Friends of Animals has been to Prudhoe Bay and to the Coastal Plain of the Arctic Refuge. Prudhoe Bay is an industrial complex. We cannot allow this to happen to the Arctic Refuge. Far from containing "nothing," the Arctic Refuge Coastal Plain is the nation's most important polar bear denning habitat on land. It also hosts up to 300,000 snow geese readying themselves for their southern migration. The Porcupine River herd is nearly six times the size of the Central Arctic herd, but utilizes a birthing and nursing ground which is one-fifth the size of the smaller herd. For 25 years, they have consistently used the area of the Coastal Plain which is proposed for oil development. According to the International Porcupine Caribou Board, there is no alternative habitat. The 16 billion barrel estimate you have cited does not take into account the economic factors. The most recent study done by U.S. Geological Survey in 1998 predicted that an average of 3.2 billion barrels of economically recoverable oil might be found in the Coastal Plain. Bill Dollinger Friends of Animals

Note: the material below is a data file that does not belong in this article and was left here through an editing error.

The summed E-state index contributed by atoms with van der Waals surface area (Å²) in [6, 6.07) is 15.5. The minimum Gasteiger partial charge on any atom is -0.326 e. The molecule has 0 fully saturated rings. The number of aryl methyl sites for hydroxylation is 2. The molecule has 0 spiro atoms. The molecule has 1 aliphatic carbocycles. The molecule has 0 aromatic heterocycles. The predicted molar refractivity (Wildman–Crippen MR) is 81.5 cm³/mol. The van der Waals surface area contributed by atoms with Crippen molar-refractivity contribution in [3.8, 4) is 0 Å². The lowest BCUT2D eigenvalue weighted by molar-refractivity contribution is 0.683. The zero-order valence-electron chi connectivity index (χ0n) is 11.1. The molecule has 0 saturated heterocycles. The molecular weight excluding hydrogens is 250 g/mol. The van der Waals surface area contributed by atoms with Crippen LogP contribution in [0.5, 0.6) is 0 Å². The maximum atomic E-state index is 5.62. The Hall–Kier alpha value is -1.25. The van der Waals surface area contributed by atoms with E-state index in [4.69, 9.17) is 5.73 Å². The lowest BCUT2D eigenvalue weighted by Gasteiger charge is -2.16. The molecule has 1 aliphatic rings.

Get your facts straight. It is fine to have a difference of opinion and to fight for a cause, but it is flat wrong when you when you lie to your own membership and energize a national grass roots movement based on pure falsehoods. Current US Dept of Interior data has estimated about 16 Billion barrels of recoverable oil in the ANWR Coastal Plain. Production facilities already in place can handle about 1 million barrels per day and it will only take a simple spur line to connect new fields to existing facilities. Only 2000 acres of the 17,500,000 in ANWR are being considered for development. This particular area has NOTHING on it and is located adjacent to the existing Prudhoe Bay fields along the Arctic coast. The reason for the 10 year delay is that is how long it will take to do the environmental and planning studies, submit for appropriate permits, allow public and government review of all construction and operational plans, then working only during the dead of winter, move drilling rigs into the area on ice roads to drill the required wells, then move everything back off the area before spring thaw each year, all while being closely monitored by private and government regulators to make sure things are done safely, cleanly, and without environmental impact. ANWR does not include the ocean floor and the state is already starting to sell oil rights for the off shore areas along the ANWR Coastal Plain, so they are going to get some of the oil anyway. Drilling offshore in the Arctic Ocean is a very risky operation that poses much greater potential for impact due to the powerful ice floes that can damage oil pipelines. On shore production is much safer and cleaner than you could imagine. Construction and drilling operations are only performed in the winter by using ice roads that completely melt away in the spring leaving no sign that we were even there. Directional drilling technology means that a single pad with a few very small and unobtrusive boxes on it can collect oil from a 5 mile radius and send it to the existing production facilities via a single elevated 8" pipeline. These pipelines have been proven over the last 26 years to have zero impact on any wildlife in the region, including the thousands of migrating Caribou that continue to pass without impact through the existing oil fields just to the West of the ANWR Coastal Plain. If you'll look up the census figures, you'll see that all wildlife populations in the existing oil fields next to ANWR have continued to grow at rates equal to those areas where oil production is prohibited. A prime example is the Central Arctic Caribou Herd which has grown from about 3,000 in the mid-70's to over 32,000 in recent years. And as with all other oil fields in Alaska, as the facilities are no longer required, they are removed by the oil companies and the land is returned to its pristine condition so you can't even tell we were there. There are many more economic and social aspects that promote development of the ANWR Coastal Plain, but I'll toss in just one more item to think about... it is the oil company profits that come out of places like Alaska that directly provide the research and development money needed for making alternative fuel sources work. BP and ConocoPhillips own the majority of the Alaskan North Slope oil production, and they also happen to be the leading researchers for Natural Gas, Solar, Hydrogen, and other clean fuels. What you really ought to ask yourself is how you feel about destroying the environment in other parts of the world where there is no system of governmental checks or environmental regulations to keep those foreign oil companies from producing oil in such a smart and environmentally friendly manner as we do in the United States. If we don't get the oil here, it will come from over there. Your efforts might be better directed at educating Joe Public about where the gas for his car is coming from and what impact that is having on the animal world overseas, because it sure isn't hurting anything in America's environment.